The chef on an Independence Seaport Museum yacht became "very upset" after Sen. Vince Fumo failed to pay the tab for meals on two cruises he chartered in Florida in February 1999 and 2000, according to testimony at Fumo's federal-corruption trial yesterday.
Jean Wyatt-Filer, who skippered a museum-owned yacht with her husband from 1995 to 2000, told jurors that the client customarily pays the chef when he departs the yacht, but that that didn't happen in these two instances.
Wyatt-Filer testified that she called the museum's then-chief executive officer, John Carter, and the museum paid the $6,000 worth of food and service for both cruises.
One meal included five bottles of champagne, canapes with smoked salmon and beef tenderloin.
Wyatt-Filer said Carter wasn't happy about paying for the champagne, which cost $900, according to exhibits admitted yesterday.
On cross-examination, Wyatt-Filer said she didn't know one way or the other if Fumo or the museum had been responsible for chefs' bills aboard the yacht.
Earlier yesterday, jurors heard from Ken Snyder, a former political consultant for Fumo. He testified that he had asked two polling firms - Kiley & Co. in Boston and Global Strategy Group in New York - to do political polls for Fumo.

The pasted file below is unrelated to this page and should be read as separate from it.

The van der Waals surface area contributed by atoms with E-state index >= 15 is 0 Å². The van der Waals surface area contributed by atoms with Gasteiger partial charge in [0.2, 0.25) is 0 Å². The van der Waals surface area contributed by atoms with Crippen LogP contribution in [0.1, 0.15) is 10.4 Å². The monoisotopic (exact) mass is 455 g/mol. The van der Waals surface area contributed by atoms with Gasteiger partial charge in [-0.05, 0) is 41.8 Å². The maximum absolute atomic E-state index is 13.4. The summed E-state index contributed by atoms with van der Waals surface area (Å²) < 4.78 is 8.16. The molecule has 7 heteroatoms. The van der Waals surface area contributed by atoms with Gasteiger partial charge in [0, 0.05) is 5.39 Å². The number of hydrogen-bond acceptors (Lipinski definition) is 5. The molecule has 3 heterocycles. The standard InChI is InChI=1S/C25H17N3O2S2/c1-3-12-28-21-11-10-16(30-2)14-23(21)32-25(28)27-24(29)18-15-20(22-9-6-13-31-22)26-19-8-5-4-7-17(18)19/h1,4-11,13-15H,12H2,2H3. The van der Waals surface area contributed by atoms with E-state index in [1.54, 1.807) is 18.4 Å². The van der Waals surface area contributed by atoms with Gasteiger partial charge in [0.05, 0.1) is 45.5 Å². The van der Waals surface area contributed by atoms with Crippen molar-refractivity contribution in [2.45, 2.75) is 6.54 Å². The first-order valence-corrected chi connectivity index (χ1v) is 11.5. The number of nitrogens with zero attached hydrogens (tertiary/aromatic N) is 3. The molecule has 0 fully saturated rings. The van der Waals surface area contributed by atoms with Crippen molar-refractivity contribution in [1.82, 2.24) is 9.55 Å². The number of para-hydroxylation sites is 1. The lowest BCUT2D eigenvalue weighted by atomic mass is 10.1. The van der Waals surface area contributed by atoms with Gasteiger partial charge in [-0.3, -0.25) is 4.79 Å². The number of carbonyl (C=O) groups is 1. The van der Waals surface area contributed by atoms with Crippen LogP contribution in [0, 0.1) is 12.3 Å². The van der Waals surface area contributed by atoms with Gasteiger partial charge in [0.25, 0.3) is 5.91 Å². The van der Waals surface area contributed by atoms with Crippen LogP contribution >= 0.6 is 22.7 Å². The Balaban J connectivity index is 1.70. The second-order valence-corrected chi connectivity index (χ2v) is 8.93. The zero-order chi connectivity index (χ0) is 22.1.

Assistant U.S. Attorney John Pease questioned Snyder about a series of polls in 2002 and 2003 that gauged the strength of various candidates running for mayor and City Council in Philadelphia and legislative districts in the suburbs.
Prosecutors allege that Citizens Alliance for Better Neighborhoods, a nonprofit organization that Fumo founded, paid $250,000 for these and other polls for prohibited political purposes.
Snyder testified that none of the polls had been done for Citizens Alliance, but at the behest of Fumo for his use.
Snyder testified about a meeting he attended at Fumo's Tasker Street office with Fumo, his co-defendant Ruth Arnao, Howard Cain, another Fumo political consultant, and others in spring 2003.
The meeting, Snyder said, was to discuss results of a "tracking poll" Global had done for Kathleen Fitzpatrick, a City Council candidate running against former Councilman Rick Mariano in the 2003 Democratic primary.
That testimony was damaging to a major contention by the defense, which has argued that polling paid for by Citizens Alliance had been for a public purpose and not related to a candidate's campaign.
Snyder is expected to be cross-examined on Monday, when the trial resumes.
Prosecutors also admitted exhibits yesterday reflecting a series of e-mail exchanges between Fumo and Snyder in December 2004, while Fumo was under investigation, regarding a poll for a mayoral candidate in Atlantic City in which Snyder informs Fumo the candidate will pay for the poll.
"Please, I don't need any more f--- ups with Global and Citizens," Fumo replies.
When Snyder said he was surprised to learn that Global was billing Citizens, Fumo replied that he believed everything had been paid back to Citizens.
"So hopefully this mistake in billing will be the end to this chapter of the Harassment Novel the feds are working on!!!," Fumo wrote. *